Support the IPT freeze

As a way of combatting a decrease in the money the government takes from fuel duty, there is a real concern in the insurance industry that Phillip Hammond plans to put a rise in Insurance Premium Tax in his next budget.

IPT, which currently stands at 12%, is a tax on premiums paid by the policyholder.

It has already risen in the considerably in the last two years; doubling from 6% to 12%. That, according to BIBA shows an increase larger than that of tobacco and alcohol duties.

Romero Insurance Brokers suggest that any rise in IPT would be grossly unfair and potentially dangerous.

Insurance is vital for any business, no matter the size, and an increase in costs could squeeze some bottom lines to breaking point. Or even more worryingly, some would avoid paying for insurance altogether.

You shouldn’t be penalised for doing the right thing.

There have already been calls from insurer, Ecclesiastical and the Charity Finance Group to make charities exempt from paying the tax. But if it’s unfair for charities to pay IPT, detractors could also argue that it’s unfair for 3rd sector contractors, businesses with low profits and those with high premiums after a series of no-fault claims, to pay.

Romero MD, Simon Mabb, had these words on the matter:

The government have increased the Insurance Premium Tax rate in the last few years from the original 2.5% when first introduced to 12%.  This has been an extra source of revenue for the tax man but this is now affecting customer’s insurance purchasing decisions which can’t be right.  The 12% rate is excessive and on motor business the government is taking more in tax than the broker that is arranging the cover, advising the customer on cover and assisting with claims.  The broker is also having to fund regulation costs from their income as well.  We regularly see customers that need specialist covers, for example, flood cover, that are just priced out of taking this with the additional 12% tax on top.  Likewise a young driver paying £2,000 for their insurance premium is paying a further £240 in Insurance Premium Tax.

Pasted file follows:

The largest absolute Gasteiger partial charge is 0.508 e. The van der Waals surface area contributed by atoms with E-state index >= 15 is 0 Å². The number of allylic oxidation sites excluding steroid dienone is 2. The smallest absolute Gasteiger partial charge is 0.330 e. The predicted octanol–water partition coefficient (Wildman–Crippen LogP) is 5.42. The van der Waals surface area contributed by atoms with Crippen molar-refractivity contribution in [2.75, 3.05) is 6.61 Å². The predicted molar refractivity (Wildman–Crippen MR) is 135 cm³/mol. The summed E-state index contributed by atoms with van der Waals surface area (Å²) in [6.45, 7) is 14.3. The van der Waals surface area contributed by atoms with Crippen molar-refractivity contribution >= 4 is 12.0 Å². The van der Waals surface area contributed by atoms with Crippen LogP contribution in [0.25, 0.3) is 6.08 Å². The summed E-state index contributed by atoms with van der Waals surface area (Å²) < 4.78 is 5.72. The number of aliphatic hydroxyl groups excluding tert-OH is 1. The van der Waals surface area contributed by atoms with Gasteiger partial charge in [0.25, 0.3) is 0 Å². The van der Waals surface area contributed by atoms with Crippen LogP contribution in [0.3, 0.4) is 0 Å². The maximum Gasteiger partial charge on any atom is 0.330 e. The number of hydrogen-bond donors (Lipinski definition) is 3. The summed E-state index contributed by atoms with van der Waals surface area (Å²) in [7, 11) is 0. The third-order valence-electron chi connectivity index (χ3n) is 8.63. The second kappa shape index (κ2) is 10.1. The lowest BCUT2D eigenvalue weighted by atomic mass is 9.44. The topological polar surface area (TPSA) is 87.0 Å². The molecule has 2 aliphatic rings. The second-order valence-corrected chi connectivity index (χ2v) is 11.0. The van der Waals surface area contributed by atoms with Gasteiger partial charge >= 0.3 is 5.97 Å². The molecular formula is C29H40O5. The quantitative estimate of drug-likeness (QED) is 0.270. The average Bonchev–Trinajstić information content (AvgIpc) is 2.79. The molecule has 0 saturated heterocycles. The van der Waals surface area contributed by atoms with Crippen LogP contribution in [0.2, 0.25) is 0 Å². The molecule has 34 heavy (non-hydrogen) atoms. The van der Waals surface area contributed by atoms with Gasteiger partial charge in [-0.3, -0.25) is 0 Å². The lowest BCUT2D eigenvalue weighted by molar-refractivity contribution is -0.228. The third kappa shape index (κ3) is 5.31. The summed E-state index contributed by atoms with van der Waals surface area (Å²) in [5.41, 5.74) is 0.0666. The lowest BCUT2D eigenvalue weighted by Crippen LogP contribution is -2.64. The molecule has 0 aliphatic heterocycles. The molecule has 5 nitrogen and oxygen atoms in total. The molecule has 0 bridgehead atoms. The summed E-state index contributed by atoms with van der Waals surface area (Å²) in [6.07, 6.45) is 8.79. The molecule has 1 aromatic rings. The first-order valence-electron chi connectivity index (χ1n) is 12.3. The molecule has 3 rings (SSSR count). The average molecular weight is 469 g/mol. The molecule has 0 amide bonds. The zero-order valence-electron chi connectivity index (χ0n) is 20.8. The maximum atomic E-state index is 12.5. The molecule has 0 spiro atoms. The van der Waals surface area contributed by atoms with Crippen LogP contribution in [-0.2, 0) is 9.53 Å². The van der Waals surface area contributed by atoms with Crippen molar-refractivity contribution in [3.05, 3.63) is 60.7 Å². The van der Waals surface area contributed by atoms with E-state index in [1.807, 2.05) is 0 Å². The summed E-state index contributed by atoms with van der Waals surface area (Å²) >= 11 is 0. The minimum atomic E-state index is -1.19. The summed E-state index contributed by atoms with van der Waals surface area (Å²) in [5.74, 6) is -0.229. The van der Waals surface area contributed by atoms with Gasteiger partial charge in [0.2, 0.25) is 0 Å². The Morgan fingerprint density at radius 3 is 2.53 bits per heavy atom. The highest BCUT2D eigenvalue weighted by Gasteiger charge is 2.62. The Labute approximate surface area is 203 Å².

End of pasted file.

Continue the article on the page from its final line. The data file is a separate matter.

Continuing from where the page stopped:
There is talk of the government looking to raise this 12% higher still in the next budget and this is something we all need to be vocal about.  The insurance industry and the end customers alike.  At the end of the day it is wrong to penalise people for doing the responsible thing, which is why we’re calling for an end to rises in Insurance Premium Tax which is a tax on the consumer not a tax on insurers as has been portrayed by the government with previous increases.

If you feel as strongly as we do about freezing IPT, it’s important that you lobby your MP and make your voice heard. This proposed rise is unfair and anti-growth, and must be stopped.

You can follow the #IPTsUnfair hashtag on Twitter for the latest updates.

Directors and Officers Claims Trends: How is D&O changing as we head towards 2020?

At Romero Insurance Brokers, we look at every case individually and assess the requirement of each company for each type of insurance. We make sure that our clients are covered for all eventualities. We know what a large impact even a single claim can have on your business, so making sure you’re financially protected is the first line of defence.

In our latest article, we look at the how D&O claims will change and evolve in the near future. This article features comment on changing regulations, a growing claims culture and increasing costs. If you have any thoughts on anything you read below, we’d love to hear them! Contact us today via the contact information at the top of this page or find us on LinkedIn, Facebook and Twitter.

Regulations tighten, but people are still people.

The attitude of a claimant drives the claim, and sometimes the actual merit of the case takes a back seat. No matter how blameless the defendant, determined claimants taking action without legal action can incur thousands in costs and drags cases over months and sometimes years.

Contract disputes will always be a major part of everyday business